Tesco hs applied for formal permission to demolish a building that was gutted by arsonists during a major fire .
The former Thorntons factory building in Derwent Street was torched at the beginning of May, spraying harmful asbestos across Belper in a blaze which saw huge plumes of smoke billowing across the town.
Work to dismantle the remaing shell was started a few days after the fire, after council chiefs waived normal planning procedures because of the immediate risk to health and safety.
However, retail giant Tesco has now insisted in following the planning rules and has lodged a formal application with Amber Valley Borough Council for permission to knock down the scorched building.
Derek Stafford, assistant director of planning and regeneration at the borough council, said: “In order to deal with health and safety issues we agreed to demolish the building rather than going through the planning process.
“It was not a typical situation and we couldn’t afford to wait for the planning process to run its course for health and safety reasons. The main concern was to deal with the contamination issue.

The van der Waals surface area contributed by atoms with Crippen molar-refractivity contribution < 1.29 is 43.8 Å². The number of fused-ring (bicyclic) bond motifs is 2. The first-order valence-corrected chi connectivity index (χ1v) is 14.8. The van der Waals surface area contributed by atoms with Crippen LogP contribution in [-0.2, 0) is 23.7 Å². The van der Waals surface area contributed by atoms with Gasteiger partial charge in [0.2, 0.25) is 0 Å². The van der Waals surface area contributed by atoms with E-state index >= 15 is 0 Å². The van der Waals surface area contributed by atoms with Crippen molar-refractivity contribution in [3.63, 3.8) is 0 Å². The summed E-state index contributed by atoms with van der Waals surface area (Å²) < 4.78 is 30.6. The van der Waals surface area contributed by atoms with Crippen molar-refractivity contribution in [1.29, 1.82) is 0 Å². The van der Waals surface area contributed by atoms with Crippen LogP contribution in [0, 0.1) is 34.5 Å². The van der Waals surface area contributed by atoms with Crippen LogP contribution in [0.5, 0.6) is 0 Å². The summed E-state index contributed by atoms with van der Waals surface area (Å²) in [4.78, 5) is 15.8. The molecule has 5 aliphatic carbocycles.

“They were quite clear they wanted togo through the process and have lodged an application.”
Tesco contractors completed the demolition of the fire-damaged building containing asbestos on May 29.
The other buildings on the site, which were not involved in the recent fire, will have asbestos removed before they are also demolished.
Eye witnesses reported a horrific bang as a large explosion went off in the former Thorntons factory building.
Derbyshire Police confirmed this week that a 19-year-old who was arrested and questioned following the blaze had been released without charge.
A spokesman said that inquiries into the fire were on-going.
No-one has yet been charged over the blaze which prompted a huge response from firefighters , paramedics and police who raced to the scene at around 3.30pm on May 10.
Workers at nearby homes and businesses reported health complaints such headaches and breathing problems following the fire.
The site belongs to Tesco, who confirmed they had ditched plans to build a megastore there in April.